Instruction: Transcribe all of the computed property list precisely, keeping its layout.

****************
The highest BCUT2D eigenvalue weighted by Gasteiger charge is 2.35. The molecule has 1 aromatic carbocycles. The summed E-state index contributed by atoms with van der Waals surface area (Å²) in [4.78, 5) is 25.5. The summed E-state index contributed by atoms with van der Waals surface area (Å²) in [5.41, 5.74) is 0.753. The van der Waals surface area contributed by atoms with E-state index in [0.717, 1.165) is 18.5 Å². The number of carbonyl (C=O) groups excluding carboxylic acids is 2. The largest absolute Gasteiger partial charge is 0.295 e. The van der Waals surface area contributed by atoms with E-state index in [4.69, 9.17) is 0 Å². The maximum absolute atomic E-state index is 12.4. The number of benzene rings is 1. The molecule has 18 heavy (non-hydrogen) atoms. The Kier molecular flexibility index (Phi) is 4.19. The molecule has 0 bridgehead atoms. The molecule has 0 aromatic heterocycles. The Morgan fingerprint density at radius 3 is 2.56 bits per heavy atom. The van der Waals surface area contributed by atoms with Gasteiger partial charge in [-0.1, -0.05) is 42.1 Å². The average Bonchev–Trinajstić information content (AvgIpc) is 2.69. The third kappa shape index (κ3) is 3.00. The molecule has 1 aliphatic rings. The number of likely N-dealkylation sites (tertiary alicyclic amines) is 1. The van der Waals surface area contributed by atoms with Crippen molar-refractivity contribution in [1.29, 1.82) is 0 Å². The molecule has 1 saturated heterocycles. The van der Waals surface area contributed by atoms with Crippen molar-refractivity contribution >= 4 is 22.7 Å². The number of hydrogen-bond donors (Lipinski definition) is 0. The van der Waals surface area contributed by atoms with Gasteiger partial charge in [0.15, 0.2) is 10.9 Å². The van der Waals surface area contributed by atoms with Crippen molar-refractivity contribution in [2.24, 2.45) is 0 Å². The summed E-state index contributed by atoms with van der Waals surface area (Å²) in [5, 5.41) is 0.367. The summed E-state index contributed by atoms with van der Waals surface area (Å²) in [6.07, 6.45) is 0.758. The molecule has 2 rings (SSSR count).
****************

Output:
The highest BCUT2D eigenvalue weighted by Gasteiger charge is 2.35. The molecule has 1 aromatic carbocycles. The summed E-state index contributed by atoms with van der Waals surface area (Å²) in [4.78, 5) is 25.5. The summed E-state index contributed by atoms with van der Waals surface area (Å²) in [5.41, 5.74) is 0.753. The van der Waals surface area contributed by atoms with E-state index in [0.717, 1.165) is 18.5 Å². The number of carbonyl (C=O) groups excluding carboxylic acids is 2. The largest absolute Gasteiger partial charge is 0.295 e. The van der Waals surface area contributed by atoms with E-state index in [4.69, 9.17) is 0 Å². The maximum absolute atomic E-state index is 12.4. The number of benzene rings is 1. The molecule has 18 heavy (non-hydrogen) atoms. The Kier molecular flexibility index (Phi) is 4.19. The molecule has 0 bridgehead atoms. The molecule has 0 aromatic heterocycles. The Morgan fingerprint density at radius 3 is 2.56 bits per heavy atom. The van der Waals surface area contributed by atoms with Gasteiger partial charge in [-0.1, -0.05) is 42.1 Å². The average Bonchev–Trinajstić information content (AvgIpc) is 2.69. The third kappa shape index (κ3) is 3.00. The molecule has 1 aliphatic rings. The number of likely N-dealkylation sites (tertiary alicyclic amines) is 1. The van der Waals surface area contributed by atoms with Crippen molar-refractivity contribution in [1.29, 1.82) is 0 Å². The molecule has 1 saturated heterocycles. The van der Waals surface area contributed by atoms with Crippen molar-refractivity contribution >= 4 is 22.7 Å². The number of hydrogen-bond donors (Lipinski definition) is 0. The van der Waals surface area contributed by atoms with Gasteiger partial charge in [0.15, 0.2) is 10.9 Å². The van der Waals surface area contributed by atoms with Crippen molar-refractivity contribution in [2.24, 2.45) is 0 Å². The summed E-state index contributed by atoms with van der Waals surface area (Å²) in [5, 5.41) is 0.367. The summed E-state index contributed by atoms with van der Waals surface area (Å²) in [6.07, 6.45) is 0.758. The molecule has 2 rings (SSSR count).